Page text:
“If we are not talking to these communities,” DiPasquale said, “there is not going to be anybody to pick up the baton when it is time to pass it.”
He also believes that the Bay Program must do a better job explaining how community actions to protect the Chesapeake can also address local issues, from creating jobs when installing green infrastructure to improving habitat in a nearby trout stream.
“We need to go beyond the science, and we need to start talking more in economic terms,” he said. “What are the co-benefits of the actions that we’re taking when we implement a best management practice?”
A new Bay Program director has not yet been selected. Jim Edward, who has been deputy director of the Bay Program, serves as acting director until a replacement is named. Whoever takes DiPasquale’s place will have plenty of challenges. The Trump administration continues to target the Bay Program for elimination, saying the task of such regional programs should be shifted to the states. Congress, so far, has maintained funding for the program, but the uncertainty caused several staffers to leave. Over the years, the EPA’s Bay staff, which once numbered 28, has been reduced by about a third, even as responsibilities have increased.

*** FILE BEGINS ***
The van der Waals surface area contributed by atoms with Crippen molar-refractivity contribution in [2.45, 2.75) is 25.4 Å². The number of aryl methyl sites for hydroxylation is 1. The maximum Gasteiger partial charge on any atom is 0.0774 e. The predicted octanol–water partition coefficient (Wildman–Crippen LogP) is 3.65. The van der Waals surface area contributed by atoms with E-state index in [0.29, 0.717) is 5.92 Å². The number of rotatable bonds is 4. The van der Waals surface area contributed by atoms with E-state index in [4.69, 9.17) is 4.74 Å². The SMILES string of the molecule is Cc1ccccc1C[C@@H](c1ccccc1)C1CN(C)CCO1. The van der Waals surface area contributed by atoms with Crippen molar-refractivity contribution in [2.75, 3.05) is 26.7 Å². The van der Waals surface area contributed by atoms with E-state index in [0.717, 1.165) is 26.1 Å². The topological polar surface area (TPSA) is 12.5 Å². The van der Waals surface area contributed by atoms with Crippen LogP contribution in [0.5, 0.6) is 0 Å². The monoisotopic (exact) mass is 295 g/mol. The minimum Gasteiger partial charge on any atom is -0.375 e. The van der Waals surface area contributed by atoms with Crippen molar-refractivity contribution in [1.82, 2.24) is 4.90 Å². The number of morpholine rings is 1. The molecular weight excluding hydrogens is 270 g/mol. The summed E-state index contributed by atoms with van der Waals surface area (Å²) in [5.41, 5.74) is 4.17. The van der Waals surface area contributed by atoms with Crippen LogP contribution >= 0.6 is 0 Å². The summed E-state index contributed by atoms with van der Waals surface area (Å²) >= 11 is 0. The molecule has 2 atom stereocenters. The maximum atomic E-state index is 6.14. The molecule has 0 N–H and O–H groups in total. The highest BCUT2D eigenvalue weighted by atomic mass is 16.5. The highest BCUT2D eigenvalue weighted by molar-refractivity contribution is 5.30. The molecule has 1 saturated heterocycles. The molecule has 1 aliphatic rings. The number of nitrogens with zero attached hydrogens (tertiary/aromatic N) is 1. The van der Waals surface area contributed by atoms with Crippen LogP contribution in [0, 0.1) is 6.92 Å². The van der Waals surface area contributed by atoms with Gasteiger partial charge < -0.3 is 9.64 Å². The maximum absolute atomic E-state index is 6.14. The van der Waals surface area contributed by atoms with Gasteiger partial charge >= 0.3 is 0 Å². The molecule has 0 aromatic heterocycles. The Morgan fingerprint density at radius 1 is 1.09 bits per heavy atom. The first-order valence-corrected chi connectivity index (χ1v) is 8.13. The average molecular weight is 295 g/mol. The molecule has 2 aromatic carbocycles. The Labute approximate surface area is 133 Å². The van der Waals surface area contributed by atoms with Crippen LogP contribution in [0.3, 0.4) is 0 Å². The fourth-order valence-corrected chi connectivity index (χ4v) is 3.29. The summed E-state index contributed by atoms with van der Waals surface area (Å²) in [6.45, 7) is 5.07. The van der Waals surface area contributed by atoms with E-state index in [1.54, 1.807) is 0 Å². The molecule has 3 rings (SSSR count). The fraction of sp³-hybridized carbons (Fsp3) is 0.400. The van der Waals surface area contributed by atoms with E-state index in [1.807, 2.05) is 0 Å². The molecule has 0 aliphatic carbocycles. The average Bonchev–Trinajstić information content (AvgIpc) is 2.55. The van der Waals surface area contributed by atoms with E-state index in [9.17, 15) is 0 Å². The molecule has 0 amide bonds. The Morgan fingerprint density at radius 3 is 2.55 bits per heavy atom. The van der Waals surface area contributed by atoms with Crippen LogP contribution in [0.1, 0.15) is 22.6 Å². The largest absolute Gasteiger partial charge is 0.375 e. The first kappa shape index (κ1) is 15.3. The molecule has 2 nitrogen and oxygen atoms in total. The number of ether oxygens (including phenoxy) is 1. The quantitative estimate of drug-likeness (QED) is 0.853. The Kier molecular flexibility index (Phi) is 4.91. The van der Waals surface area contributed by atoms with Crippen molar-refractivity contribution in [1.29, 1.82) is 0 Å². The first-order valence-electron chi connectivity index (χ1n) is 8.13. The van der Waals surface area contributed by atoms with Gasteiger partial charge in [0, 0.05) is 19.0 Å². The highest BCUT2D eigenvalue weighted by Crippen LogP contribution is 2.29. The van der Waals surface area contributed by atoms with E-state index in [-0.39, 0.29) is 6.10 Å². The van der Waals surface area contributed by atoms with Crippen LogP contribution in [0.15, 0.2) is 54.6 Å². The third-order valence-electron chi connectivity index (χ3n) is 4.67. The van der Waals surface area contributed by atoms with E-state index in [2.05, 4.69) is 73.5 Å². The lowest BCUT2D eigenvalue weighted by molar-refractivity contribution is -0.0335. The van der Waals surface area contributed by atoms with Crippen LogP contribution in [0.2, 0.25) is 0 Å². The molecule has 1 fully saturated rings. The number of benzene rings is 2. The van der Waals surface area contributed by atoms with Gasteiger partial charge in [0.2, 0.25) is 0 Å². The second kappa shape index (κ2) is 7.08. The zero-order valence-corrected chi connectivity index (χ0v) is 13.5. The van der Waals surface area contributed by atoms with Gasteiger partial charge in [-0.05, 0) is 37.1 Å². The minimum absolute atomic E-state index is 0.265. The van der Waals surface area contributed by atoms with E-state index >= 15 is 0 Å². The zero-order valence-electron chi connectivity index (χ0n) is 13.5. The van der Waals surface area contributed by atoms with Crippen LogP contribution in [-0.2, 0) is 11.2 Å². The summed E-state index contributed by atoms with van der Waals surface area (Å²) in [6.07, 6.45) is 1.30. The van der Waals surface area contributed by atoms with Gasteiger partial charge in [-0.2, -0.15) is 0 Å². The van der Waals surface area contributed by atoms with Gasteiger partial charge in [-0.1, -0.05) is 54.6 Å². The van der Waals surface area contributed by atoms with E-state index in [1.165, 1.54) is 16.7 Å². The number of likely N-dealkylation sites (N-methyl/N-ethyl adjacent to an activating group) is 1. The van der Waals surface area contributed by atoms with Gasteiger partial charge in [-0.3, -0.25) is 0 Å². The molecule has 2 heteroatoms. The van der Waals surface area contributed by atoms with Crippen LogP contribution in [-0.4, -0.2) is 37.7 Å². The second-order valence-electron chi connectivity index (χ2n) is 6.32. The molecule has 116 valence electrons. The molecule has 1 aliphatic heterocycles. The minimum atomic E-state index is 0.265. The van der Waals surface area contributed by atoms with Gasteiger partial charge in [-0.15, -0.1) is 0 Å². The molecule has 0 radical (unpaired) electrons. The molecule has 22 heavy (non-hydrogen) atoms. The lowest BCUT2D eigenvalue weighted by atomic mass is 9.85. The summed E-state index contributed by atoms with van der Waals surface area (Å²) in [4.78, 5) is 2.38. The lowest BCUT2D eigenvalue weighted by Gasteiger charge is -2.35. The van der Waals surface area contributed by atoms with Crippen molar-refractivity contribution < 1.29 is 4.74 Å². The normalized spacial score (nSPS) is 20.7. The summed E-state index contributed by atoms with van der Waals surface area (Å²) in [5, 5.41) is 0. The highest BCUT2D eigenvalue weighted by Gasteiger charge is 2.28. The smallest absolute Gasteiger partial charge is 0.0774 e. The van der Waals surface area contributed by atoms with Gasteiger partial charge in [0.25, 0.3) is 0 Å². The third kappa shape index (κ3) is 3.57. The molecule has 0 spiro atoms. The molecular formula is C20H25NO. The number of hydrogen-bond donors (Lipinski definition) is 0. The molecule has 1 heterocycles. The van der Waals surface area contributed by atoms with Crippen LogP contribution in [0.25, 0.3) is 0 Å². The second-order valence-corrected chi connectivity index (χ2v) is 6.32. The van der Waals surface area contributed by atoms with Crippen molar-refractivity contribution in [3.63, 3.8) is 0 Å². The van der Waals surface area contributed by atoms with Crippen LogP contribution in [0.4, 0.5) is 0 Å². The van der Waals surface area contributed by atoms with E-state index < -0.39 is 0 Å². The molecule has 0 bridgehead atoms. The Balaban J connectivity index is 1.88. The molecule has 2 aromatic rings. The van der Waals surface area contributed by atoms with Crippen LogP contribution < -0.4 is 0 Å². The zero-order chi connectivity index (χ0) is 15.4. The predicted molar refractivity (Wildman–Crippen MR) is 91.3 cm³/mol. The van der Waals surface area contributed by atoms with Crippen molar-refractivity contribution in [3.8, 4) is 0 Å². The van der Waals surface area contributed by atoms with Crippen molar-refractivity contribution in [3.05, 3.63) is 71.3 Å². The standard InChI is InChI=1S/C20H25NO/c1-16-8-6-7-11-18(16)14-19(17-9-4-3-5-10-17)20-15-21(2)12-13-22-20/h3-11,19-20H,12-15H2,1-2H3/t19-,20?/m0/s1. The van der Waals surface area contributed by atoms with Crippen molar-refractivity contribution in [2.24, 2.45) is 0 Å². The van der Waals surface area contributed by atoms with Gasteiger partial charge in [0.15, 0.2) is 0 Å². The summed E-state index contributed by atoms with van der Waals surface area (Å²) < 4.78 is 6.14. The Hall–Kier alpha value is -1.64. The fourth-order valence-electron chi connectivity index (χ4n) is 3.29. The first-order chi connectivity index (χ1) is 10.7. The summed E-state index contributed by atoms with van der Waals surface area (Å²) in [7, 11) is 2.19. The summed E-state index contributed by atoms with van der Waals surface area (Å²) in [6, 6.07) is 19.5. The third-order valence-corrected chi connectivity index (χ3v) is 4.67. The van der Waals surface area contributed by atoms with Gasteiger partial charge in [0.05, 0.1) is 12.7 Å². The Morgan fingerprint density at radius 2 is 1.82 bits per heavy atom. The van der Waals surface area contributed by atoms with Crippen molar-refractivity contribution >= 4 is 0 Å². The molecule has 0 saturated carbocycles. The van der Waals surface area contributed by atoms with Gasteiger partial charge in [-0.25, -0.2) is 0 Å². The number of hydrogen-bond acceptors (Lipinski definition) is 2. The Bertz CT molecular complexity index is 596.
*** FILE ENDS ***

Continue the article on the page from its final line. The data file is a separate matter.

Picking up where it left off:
The relocation of Bay Program staff from their Annapolis office, which would move them away from other federal agencies and organizations working on Bay issues, is a looming possibility — something DiPasquale fears will hamper the partnership’s momentum and reduce citizen participation.